Can right-wing populist sentiment be banished from American life by the brute force of social-media censorship? We’re about to find out. After Wednesday’s mob invasion of the Capitol that disrupted the counting of electoral votes, big tech firms have moved, aggressively and in unison, against Donald Trump and his supporters. The companies say they want to marginalize the violent fringe, but their censorship will grow it instead.
On Thursday and Friday came the Facebook and Twitter bans of Mr. Trump. Given the extraordinary circumstances, some commentators who normally oppose web censorship were untroubled.
An exception who deserves to be listened to is Alexei Navalny, the Russian democracy advocate and scourge of Vladimir Putin who was poisoned last year. He pointed out that, unlike the open election process that ousted Mr. Trump, social-media decisions to de-platform elected officials are unaccountable and arbitrary. “Don’t tell me he was banned for violating Twitter rules. I get death threats here every day for many years, and Twitter doesn’t ban anyone,” Mr. Navalny tweeted.
He added that while Twitter is a private company, “we have seen many examples in Russian and China of such private companies becoming the state’s best friends and enablers when it comes to censorship.”
Then the tech giants moved against Parler, Twitter’s free-speech competitor that is a haven for Trump supporters as well as more extreme figures. Google and Apple indefinitely booted Parler from their app stores over the weekend, crippling its viability on mobile phones. Then Amazon went for the kill, announcing that on Sunday it would withdraw its cloud service that Parler relies on to store data.
Parler’s more lax content moderation resembles the approach taken by social-media companies in the early and mid-2010s, before Silicon Valley soured on its earlier theories about an open internet promoting democracy. The Journal reported Saturday that “in the past few days, Parler doubled its team of volunteer moderators—called ‘jurors’—to more than a thousand,” and proposed further enforcement steps. But Parler is now a political target, and it won’t be the last.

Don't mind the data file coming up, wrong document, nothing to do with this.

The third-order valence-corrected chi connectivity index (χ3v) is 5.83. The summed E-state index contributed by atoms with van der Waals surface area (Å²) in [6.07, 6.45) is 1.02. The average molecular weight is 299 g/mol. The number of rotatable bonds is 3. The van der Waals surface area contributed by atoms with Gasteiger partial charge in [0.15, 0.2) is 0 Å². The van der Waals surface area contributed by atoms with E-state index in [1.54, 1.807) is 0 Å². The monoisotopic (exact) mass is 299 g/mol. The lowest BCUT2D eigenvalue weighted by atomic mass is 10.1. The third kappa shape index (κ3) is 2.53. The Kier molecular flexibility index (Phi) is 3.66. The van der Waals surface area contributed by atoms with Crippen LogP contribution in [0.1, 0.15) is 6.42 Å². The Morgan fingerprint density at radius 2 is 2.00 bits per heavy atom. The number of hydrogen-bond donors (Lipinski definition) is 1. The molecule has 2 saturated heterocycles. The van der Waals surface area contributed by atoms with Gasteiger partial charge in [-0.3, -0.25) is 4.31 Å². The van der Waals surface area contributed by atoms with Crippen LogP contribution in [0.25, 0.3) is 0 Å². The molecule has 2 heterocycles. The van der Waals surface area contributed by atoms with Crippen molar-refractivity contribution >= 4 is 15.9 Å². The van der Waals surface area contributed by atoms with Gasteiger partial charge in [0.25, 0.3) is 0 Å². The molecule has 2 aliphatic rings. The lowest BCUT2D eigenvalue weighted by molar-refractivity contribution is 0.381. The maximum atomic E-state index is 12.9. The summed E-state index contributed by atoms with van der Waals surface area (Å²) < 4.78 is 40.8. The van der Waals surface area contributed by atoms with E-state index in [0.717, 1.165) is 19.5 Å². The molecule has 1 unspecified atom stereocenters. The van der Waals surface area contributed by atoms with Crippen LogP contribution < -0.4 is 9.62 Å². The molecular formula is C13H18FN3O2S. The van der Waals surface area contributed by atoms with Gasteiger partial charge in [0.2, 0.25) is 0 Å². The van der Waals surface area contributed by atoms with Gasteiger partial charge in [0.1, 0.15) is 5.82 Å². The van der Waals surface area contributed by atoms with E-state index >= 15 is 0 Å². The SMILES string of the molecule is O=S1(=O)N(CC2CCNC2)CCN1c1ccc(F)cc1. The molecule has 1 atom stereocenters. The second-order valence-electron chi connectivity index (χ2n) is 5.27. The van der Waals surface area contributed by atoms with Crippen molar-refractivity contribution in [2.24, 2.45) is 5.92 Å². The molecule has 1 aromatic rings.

Sociologists have documented how America’s political tribes increasingly shop at different stores, live in different places and have different tastes. That cultural gap contributed to Donald Trump’s rise, and political segregation of the internet will widen it.
Conservatives of all stripes watched as Twitter and Facebook took extraordinary measures to black out legitimate reporting on Hunter Biden in the run-up to the election. Now an informal confederation of web gatekeepers is methodically destroying a competitor that was created to accommodate their views.
Dissenting opinion won’t vanish because tech CEOs ban it. The views will go underground, perhaps become radicalized in frustration, and eventually burst into the open in the streets. Perceived political abuses by tech firms are becoming a major engine of populism in the 21st century, and the companies’ moves on Parler will supply an infusion of fuel.
All the more so because Silicon Valley is truckling to the progressives who will soon dominate Washington. Democrats are applauding the new tech blacklists, and for months they have pounded Facebook’s Mark Zuckerberg with threats if he doesn’t censor political content they don’t like. The big tech firms may be private, but their censorship at the behest of the powerful in government raises moral and legal issues.
Joe Biden said Friday that America needs a “principled and strong” opposition party. Whatever the GOP’s future, and despite widespread revulsion at the President’s actions last week, tens of millions of his supporters will be the basis for that opposition party. New and aggressive uses of corporate, politically endorsed power to silence larger swathes of the right will be destructive in a way that all Americans may live to regret.
—The Wall Street Journal